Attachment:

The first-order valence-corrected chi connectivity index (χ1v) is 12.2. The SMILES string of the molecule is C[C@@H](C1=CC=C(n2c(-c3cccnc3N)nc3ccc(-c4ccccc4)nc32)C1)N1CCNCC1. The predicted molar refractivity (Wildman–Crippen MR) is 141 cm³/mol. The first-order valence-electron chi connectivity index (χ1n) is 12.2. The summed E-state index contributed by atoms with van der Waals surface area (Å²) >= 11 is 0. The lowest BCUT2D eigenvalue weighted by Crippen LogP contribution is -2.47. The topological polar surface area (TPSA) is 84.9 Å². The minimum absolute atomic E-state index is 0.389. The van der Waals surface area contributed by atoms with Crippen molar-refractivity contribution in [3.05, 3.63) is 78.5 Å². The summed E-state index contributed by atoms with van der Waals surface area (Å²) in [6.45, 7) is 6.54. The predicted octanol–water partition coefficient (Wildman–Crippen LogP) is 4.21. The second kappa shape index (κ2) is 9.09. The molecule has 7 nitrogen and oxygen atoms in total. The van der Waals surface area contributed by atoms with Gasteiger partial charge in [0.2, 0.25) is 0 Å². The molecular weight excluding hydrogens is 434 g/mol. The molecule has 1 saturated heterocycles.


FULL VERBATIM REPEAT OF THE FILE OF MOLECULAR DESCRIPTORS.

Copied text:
The first-order valence-corrected chi connectivity index (χ1v) is 12.2. The SMILES string of the molecule is C[C@@H](C1=CC=C(n2c(-c3cccnc3N)nc3ccc(-c4ccccc4)nc32)C1)N1CCNCC1. The predicted molar refractivity (Wildman–Crippen MR) is 141 cm³/mol. The first-order valence-electron chi connectivity index (χ1n) is 12.2. The summed E-state index contributed by atoms with van der Waals surface area (Å²) >= 11 is 0. The lowest BCUT2D eigenvalue weighted by Crippen LogP contribution is -2.47. The topological polar surface area (TPSA) is 84.9 Å². The minimum absolute atomic E-state index is 0.389. The van der Waals surface area contributed by atoms with Crippen molar-refractivity contribution in [3.05, 3.63) is 78.5 Å². The summed E-state index contributed by atoms with van der Waals surface area (Å²) in [6.45, 7) is 6.54. The predicted octanol–water partition coefficient (Wildman–Crippen LogP) is 4.21. The second kappa shape index (κ2) is 9.09. The molecule has 7 nitrogen and oxygen atoms in total. The van der Waals surface area contributed by atoms with Gasteiger partial charge in [0.2, 0.25) is 0 Å². The molecular weight excluding hydrogens is 434 g/mol. The molecule has 1 saturated heterocycles.